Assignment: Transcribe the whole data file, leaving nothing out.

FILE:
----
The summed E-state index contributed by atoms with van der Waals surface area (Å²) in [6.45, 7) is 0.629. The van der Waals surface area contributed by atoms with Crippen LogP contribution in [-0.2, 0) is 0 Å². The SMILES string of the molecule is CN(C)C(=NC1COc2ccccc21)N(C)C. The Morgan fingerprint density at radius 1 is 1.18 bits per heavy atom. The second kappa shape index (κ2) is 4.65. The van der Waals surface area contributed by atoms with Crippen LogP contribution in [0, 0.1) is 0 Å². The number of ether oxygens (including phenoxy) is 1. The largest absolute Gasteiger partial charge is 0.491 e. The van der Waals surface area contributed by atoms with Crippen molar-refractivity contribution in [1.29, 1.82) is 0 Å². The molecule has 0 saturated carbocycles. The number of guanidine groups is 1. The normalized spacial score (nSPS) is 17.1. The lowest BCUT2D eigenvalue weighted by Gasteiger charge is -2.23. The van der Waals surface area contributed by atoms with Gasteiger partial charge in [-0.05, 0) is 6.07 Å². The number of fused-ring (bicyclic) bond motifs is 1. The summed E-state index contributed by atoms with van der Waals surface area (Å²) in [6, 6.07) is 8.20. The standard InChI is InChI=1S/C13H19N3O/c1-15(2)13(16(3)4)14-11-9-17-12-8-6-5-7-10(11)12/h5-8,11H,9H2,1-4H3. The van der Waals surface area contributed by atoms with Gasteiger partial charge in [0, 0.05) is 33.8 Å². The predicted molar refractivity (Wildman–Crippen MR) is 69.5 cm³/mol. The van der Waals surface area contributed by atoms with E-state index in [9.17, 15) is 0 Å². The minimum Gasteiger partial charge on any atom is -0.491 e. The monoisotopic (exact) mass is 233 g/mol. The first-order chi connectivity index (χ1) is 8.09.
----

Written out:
The summed E-state index contributed by atoms with van der Waals surface area (Å²) in [6.45, 7) is 0.629. The van der Waals surface area contributed by atoms with Crippen LogP contribution in [-0.2, 0) is 0 Å². The SMILES string of the molecule is CN(C)C(=NC1COc2ccccc21)N(C)C. The Morgan fingerprint density at radius 1 is 1.18 bits per heavy atom. The second kappa shape index (κ2) is 4.65. The van der Waals surface area contributed by atoms with Crippen LogP contribution in [0, 0.1) is 0 Å². The number of ether oxygens (including phenoxy) is 1. The largest absolute Gasteiger partial charge is 0.491 e. The van der Waals surface area contributed by atoms with Crippen molar-refractivity contribution in [1.29, 1.82) is 0 Å². The molecule has 0 saturated carbocycles. The number of guanidine groups is 1. The normalized spacial score (nSPS) is 17.1. The lowest BCUT2D eigenvalue weighted by Gasteiger charge is -2.23. The van der Waals surface area contributed by atoms with Gasteiger partial charge in [-0.05, 0) is 6.07 Å². The number of fused-ring (bicyclic) bond motifs is 1. The summed E-state index contributed by atoms with van der Waals surface area (Å²) in [6, 6.07) is 8.20. The standard InChI is InChI=1S/C13H19N3O/c1-15(2)13(16(3)4)14-11-9-17-12-8-6-5-7-10(11)12/h5-8,11H,9H2,1-4H3. The van der Waals surface area contributed by atoms with Gasteiger partial charge in [0, 0.05) is 33.8 Å². The predicted molar refractivity (Wildman–Crippen MR) is 69.5 cm³/mol. The van der Waals surface area contributed by atoms with E-state index in [9.17, 15) is 0 Å². The minimum Gasteiger partial charge on any atom is -0.491 e. The monoisotopic (exact) mass is 233 g/mol. The first-order chi connectivity index (χ1) is 8.09.